About 2.5 million homes have been taken back since 2005, while 6.5 million more homes may soon face repossession, Morgan Stanley said Oct. 12.
“Max is definitely very influential,” Randolph said. “He claims to have neat solutions to lots of problems facing foreclosure opponents. Whether they are long-term solutions or taking advantage of confusion in the court system is hard to know.”
Gardner, a North Carolina native, has lived out of state only two years as an adult, when he worked as an armed guard and assistant vault teller for a bank in Anchorage, Alaska. He lives on the sprawling farm in Casar, where he, Virginia and their domesticated animals contend with wild coyotes, black bears and mountain lions. Virginia breeds Cavalier King Charles spaniels, and they have seven Great Pyrenees, two bloodhounds, a fox hound, two donkeys and five horses.
Gardner received his undergraduate degree from the University of North Carolina at Chapel Hill and graduated with high honors from its law school in 1974, before opening his practice three years later in his grandfather’s 19th-century home in downtown Shelby, which is 20 miles south of the farm. He switched from general practitioner to fulltime bankruptcy attorney in 1986.
Sherlock Holmes Costume
Gardner, who is pictured as a pipe-smoking Sherlock Holmes on a poster plastered on a wall at the boot camp, said he discovered that loan servicers were employing document-execution teams to sign affidavits and other paperwork needed in cases against homeowners after reading internal newsletters produced by a subsidiary of Fidelity National Information Services Inc.
Fidelity National spun off its Lender Processing Services division into a separate public company in July 2008. The Jacksonville, Florida-based company, the biggest U.S. mortgage-and-foreclosure outsourcing firm, was subpoenaed Oct. 13 by Florida Attorney General Bill McCollum, who says the company produced numerous documents in foreclosure cases that appear to be fabricated.
The September 2006 issue of the newsletter removed any doubt for Gardner that signatures were being penned with factory-like efficiency that “would either make Henry Ford proud or scare the hell out of him,” he said.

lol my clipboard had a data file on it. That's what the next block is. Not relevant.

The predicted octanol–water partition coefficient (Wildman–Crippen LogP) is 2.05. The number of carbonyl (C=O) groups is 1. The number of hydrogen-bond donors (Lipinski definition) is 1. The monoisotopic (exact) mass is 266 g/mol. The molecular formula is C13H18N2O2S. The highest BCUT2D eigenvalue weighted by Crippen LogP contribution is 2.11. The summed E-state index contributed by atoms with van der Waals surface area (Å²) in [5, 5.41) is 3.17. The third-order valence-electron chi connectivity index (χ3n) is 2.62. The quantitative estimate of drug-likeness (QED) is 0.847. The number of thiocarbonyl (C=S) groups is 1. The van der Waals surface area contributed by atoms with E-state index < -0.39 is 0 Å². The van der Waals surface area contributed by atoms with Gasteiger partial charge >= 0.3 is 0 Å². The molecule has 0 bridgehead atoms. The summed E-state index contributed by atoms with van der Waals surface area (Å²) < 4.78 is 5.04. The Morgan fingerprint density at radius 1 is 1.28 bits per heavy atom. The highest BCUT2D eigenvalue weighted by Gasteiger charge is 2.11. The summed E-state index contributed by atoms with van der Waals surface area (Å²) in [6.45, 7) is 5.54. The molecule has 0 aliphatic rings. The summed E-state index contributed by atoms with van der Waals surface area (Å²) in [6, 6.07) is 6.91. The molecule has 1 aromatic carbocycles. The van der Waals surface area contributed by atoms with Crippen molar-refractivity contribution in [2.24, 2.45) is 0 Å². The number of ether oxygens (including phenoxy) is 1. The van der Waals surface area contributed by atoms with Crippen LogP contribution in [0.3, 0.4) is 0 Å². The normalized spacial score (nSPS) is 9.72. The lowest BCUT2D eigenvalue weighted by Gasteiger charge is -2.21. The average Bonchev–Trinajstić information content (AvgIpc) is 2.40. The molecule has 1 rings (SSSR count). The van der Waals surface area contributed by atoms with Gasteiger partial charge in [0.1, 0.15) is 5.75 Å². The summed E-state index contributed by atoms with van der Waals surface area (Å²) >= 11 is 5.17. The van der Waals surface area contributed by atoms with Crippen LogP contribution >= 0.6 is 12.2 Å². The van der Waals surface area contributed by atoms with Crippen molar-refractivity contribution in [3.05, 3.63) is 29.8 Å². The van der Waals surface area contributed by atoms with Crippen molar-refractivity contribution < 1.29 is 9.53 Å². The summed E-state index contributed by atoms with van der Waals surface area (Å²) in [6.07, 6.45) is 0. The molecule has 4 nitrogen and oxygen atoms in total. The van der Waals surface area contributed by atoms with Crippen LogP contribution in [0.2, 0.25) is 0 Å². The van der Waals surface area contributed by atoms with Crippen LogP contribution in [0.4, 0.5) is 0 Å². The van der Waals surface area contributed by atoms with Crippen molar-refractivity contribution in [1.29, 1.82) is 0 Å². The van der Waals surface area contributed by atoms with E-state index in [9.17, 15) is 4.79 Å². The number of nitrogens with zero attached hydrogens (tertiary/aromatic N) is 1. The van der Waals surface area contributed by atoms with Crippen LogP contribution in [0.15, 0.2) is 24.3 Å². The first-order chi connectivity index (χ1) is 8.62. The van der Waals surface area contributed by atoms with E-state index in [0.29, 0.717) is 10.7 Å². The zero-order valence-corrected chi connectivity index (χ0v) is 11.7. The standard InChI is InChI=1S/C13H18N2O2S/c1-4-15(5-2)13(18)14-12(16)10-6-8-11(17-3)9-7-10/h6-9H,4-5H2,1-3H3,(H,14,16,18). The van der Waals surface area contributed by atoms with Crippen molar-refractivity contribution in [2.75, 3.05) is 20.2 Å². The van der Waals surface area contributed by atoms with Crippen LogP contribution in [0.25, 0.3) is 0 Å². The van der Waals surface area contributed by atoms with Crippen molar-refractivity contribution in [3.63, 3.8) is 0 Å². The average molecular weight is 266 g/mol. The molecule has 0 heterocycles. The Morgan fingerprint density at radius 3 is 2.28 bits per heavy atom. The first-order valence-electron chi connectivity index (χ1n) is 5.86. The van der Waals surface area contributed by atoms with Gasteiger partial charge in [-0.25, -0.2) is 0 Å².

The 18-member “Document Execution team is set up like a production line, ensuring that each document request is resolved within 24 hours,” the newsletter reads. “On average, the team will execute 1,000 documents per day.”
Michelle Kersch, a spokeswoman for the firm, said the company decided the affidavit-execution services were “not an appropriate use of resources,” and ended them in September 2008. Lender Processing Services still “signs a limited number of documents for clients,” including assignments of mortgage, she said.
Gardner shows boot campers signatures on mortgage documents by bank vice presidents or assistant secretaries, and photographs from newsletters showing that they actually worked for Lender Processing Services.
The materials supplied to students on thumb-size data- storage units include “Max Gardner’s Top Road Signs of Bogus Mortgage Documents,” a list that has been updated and expanded since it first appeared in the boot-camp materials in January 2006, he said. The last of the 66 tips for spotting irregularities is if the document is signed by any of 295 people, who he lists by name.
The roster includes Jeffrey Stephan, a GMAC Mortgage employee whose depositions in December 2009 and June 2010 brought the issue of robo-signers to the public’s attention. The latest batch of boot campers included Thomas Cox, a Maine attorney, one of two lawyers who deposed Stephan.
“What the grand scheme is here is not what I’m teaching because honestly I don’t know,” Gardner said. “What I want them to understand is what happened and how it happened and how they can identify the improper unlawful documents and what they can do with them.”